According to the Parliamentary Budget Office, Canadians are continuing to increase their debt even though the interest rates are expected to be increased.
Households that have debts are gone up to 174%($174 for every $100 in disposable income) in the 1st quarter of this year.
The ratio of the so-called “indebtedness” has gone up to more than 170% just years ago—2015—from a time space of 9 years—2002 through to 2011.
PBO has forecast the the debts of households to hit 180% by the end of the next year, 2018.
The Canadian policymakers are quite worried about the aforementioned type of debt.
In the first quarter of this year, households in the country have owed $14.20 in principal-and-interest payments on debt for every $100 in disposable income.
That number has gone up a bit from mid-2015, and is projected to increase further: the Parliamentary Budget Office expects it to hit $16.30 per $100 by the end of 2021.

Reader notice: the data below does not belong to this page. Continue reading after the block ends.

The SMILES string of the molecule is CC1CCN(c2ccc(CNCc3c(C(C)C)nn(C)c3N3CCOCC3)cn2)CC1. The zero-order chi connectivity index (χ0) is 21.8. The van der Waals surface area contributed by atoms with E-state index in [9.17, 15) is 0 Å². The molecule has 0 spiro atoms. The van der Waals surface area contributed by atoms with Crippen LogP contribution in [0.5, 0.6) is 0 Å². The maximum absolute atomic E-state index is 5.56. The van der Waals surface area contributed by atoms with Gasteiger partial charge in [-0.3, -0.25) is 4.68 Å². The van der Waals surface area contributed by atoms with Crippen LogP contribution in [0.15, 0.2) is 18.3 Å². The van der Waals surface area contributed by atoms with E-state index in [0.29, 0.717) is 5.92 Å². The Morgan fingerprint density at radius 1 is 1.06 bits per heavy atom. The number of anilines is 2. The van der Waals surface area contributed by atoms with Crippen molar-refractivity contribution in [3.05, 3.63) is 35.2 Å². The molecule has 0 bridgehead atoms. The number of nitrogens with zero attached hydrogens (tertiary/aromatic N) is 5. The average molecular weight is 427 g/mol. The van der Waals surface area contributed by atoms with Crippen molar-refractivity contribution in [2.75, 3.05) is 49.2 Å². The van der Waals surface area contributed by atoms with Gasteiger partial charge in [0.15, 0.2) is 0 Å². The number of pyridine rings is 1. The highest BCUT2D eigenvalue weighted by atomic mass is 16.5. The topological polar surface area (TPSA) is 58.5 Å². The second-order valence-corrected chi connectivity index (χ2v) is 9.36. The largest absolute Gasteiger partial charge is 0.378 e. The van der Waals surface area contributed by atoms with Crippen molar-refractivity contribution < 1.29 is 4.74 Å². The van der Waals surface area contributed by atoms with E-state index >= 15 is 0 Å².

“Despite a projected rise in interest rates, we expect household indebtedness to increase due to continued gains in real house prices and elevated levels of consumer confidence,”– PBO.
The report included: The future ability of Canadian households to service their debt “will become stretched even further as interest rates rise to more ‘normal’ levels over the next five years.”
“Based on PBO’s projection, the financial vulnerability of the average Canadian household would rise to levels beyond historical experience.”